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story.lead_photo.caption Firefighters from different Cole County fire protection districts set a fire line Saturday during training for prescribed brush cover fires. Photo by Ken Barnes / News Tribune.

When it comes to safety, "always listen to your gut," Mike Schulte told about three dozen firefighters from rural communities Saturday morning.

Schulte was with a team of staff members from the Missouri Department of Conservation who presented a class concerning fighting natural cover fires to the Central Missouri firefighters.

"Natural cover" may refer to wildfires or to prescribed fires — those that have been intentionally set to reduce hazardous fuel loads near developed areas, manage landscapes or restore natural woodlands, Schulte's colleague, Aaron Holsapple told the firefighters.

"There are many similarities between the two," Schulte said. "The methods and tactics of dealing with them are oftentimes the same."

However, wildfires are uncontrolled and generally don't have plans in place. And they can do a lot of harm to personal property.

A prescribed fire is used in a controlled manner, under safe conditions following a written plan to meet objectives, Schulte said.

"We use prescribed fire to reach a specific goal," he continued.

Conservation has cost-share programs intended to help farmers or landowners accomplish certain controlled burns.

"It's effective for wildlife. It stimulates certain kinds of plants and vegetation to attract wildlife to a property," Schulte said.

Through a couple of programs, landowners may get a burn plan prescribed for their property. More information may be found at

Any person setting a fire, whether on state land or private land, takes responsibility for the fire, Schulte said.

Conservation doesn't do it anymore, but it used to go out and help folks conduct prescribed burns on their property.

"When we did that, we always let them light the fire," he said. "So, they're the ones that take responsibility and take that liability."

Responsibility includes any damage or injury to structures, property or people. That includes damage by smoke.

It's not just the fire that people conducting prescribed burns must be aware of. They must be aware of the smoke dispersion, Schulte said.

Even if someone makes a good effort to take all the precautions they can, accidents still happen, he said.

"As long as you've done the best job possible to do that prescribed fire, it makes your actions more easily defendable if a situation arises and you get citizen complaints," Schulte said.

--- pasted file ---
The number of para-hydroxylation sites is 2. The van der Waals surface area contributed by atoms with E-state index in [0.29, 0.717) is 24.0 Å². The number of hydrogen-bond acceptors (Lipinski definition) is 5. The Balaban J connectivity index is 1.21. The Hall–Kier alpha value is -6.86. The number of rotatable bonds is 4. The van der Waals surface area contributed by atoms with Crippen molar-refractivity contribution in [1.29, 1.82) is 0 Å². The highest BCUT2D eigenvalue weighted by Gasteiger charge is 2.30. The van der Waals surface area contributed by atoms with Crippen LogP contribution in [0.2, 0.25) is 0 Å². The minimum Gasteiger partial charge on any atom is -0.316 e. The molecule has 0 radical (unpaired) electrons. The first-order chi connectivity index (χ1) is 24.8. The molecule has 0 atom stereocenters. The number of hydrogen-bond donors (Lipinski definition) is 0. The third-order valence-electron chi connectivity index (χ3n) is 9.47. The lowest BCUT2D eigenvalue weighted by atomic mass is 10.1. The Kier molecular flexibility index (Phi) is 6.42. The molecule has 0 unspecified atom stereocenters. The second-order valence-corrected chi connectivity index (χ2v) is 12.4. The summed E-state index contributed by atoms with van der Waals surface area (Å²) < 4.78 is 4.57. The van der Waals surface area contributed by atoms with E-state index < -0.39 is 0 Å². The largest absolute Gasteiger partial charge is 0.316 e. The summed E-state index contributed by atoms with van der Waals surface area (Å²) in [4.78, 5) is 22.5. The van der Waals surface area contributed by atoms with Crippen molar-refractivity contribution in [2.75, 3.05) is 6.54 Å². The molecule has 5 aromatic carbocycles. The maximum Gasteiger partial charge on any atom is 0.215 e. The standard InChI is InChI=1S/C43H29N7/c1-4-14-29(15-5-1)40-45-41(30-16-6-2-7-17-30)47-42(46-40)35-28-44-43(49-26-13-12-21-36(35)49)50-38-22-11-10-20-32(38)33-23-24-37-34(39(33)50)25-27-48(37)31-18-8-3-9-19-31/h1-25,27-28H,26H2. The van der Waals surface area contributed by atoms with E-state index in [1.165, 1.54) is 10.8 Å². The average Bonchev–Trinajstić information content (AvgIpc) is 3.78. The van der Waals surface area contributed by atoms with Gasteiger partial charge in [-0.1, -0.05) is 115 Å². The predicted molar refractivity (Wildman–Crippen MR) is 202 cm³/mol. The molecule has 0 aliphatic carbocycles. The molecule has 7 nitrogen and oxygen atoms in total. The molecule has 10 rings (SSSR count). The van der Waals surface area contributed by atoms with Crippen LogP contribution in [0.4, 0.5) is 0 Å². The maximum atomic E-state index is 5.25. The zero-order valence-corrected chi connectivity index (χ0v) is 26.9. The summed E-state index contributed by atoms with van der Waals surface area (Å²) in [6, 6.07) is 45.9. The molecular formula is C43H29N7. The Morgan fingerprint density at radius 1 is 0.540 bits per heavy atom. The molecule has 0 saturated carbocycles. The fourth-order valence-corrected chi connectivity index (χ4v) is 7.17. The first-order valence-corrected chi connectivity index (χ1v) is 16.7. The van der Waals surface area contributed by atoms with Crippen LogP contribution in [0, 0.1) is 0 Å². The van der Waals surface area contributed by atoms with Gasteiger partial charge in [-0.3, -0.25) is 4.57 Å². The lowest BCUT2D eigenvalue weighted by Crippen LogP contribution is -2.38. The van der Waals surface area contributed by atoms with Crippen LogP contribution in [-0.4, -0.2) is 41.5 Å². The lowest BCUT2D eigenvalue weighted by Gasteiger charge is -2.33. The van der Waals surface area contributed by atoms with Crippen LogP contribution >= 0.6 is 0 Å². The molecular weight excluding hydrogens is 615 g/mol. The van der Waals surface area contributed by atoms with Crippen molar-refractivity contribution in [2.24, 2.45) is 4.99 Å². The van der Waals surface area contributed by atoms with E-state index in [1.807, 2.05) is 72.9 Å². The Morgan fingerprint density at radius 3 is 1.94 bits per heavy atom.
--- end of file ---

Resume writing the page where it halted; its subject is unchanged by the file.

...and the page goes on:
During a break, Cole County Fire Protection District's Alan Braun, one of the organizers of the event, said it's been several years since the district hosted a training session like the one Saturday.

The department tries to do them every few years because there is turnover in rural fire departments.

"We get a lot of new employees," Braun said. "We can't do one of these every year."

People attending the training responded, not only from the Cole County district, but also from the Russellville-Lohman, Regional West (in Apache Flats), Linn, Westphalia and other fire protection districts. Several staff members with the Jefferson City Parks, Recreation and Forestry Department also attended the event.

Fuels are a main concern when approaching a wildfire, Schulte said. Grass is a one-hour fuel, he said. It basically takes only one hour with a light breeze and a little bit of sun, and grass is ready to burn, he warned.

Leaf litter can be a one-hour fuel, but it takes longer to dry out.

Shrubs and small oak trees may hold onto their leaves all winter.

"We will do some prescribed burns in summer on some of our warm-season grass," Schulte said. "We'll do them in the summer to knock some of the shrubs and stuff back."

Six- to 8-foot-tall oak trees that have leafed-out during the summer may dry out and "torch out," he said.

As he drove to the fire department site where the training was to take place, 5206 Monticello Road, he took note of all the tornado-downed trees behind Braun Automotive.

"The first thing on my mind was 'If a fire happened in that, what are you going to do?' That would be one where I'd back out of it and just try to contain the perimeter of it," Schulte explained. "With that amount of tornado damage, that's something to keep in mind when you get a little bit out of the city. A lot of the tornado damage is cedars, with dry needles."

Nathan Morfeld, who is with the Jefferson City Forestry Division, said the city is more and more trying to get native plants to take hold.

And, having some large parks with grass and trees, the division hopes to change some practices to help stimulate replenishment of the soil. For instance, years of removing grass clippings and leaves have stripped soil at Memorial Park of nutrients, so the grass no longer grows well there.

"If we can begin implementing some more burns and get some nutrients back in the soil, maybe we can start growing grass again," Morfeld said.

The city began conducting controlled burns last year, he said.

"We've got a big park at Binder Lake, which has been let go for 30-plus years, so we've got old field," Morfeld said. "So we are going to having some larger landscape burns on specific areas."

It's something that hasn't been done, he said.

"Fire — for us, since we have the manpower and equipment — is the most inexpensive thing we can do," he explained. "Our burn window is until the end of March."

Oak Hills Golf Course Superintendent Bryan Braun attended the training Saturday. He said the course has about 7 acres administrators want to manage with fire.

"We're using (fire) for plant stimulation and weed-control," he said. "We started native area plantings about eight or 10 years ago. This will be about the third burn on those."

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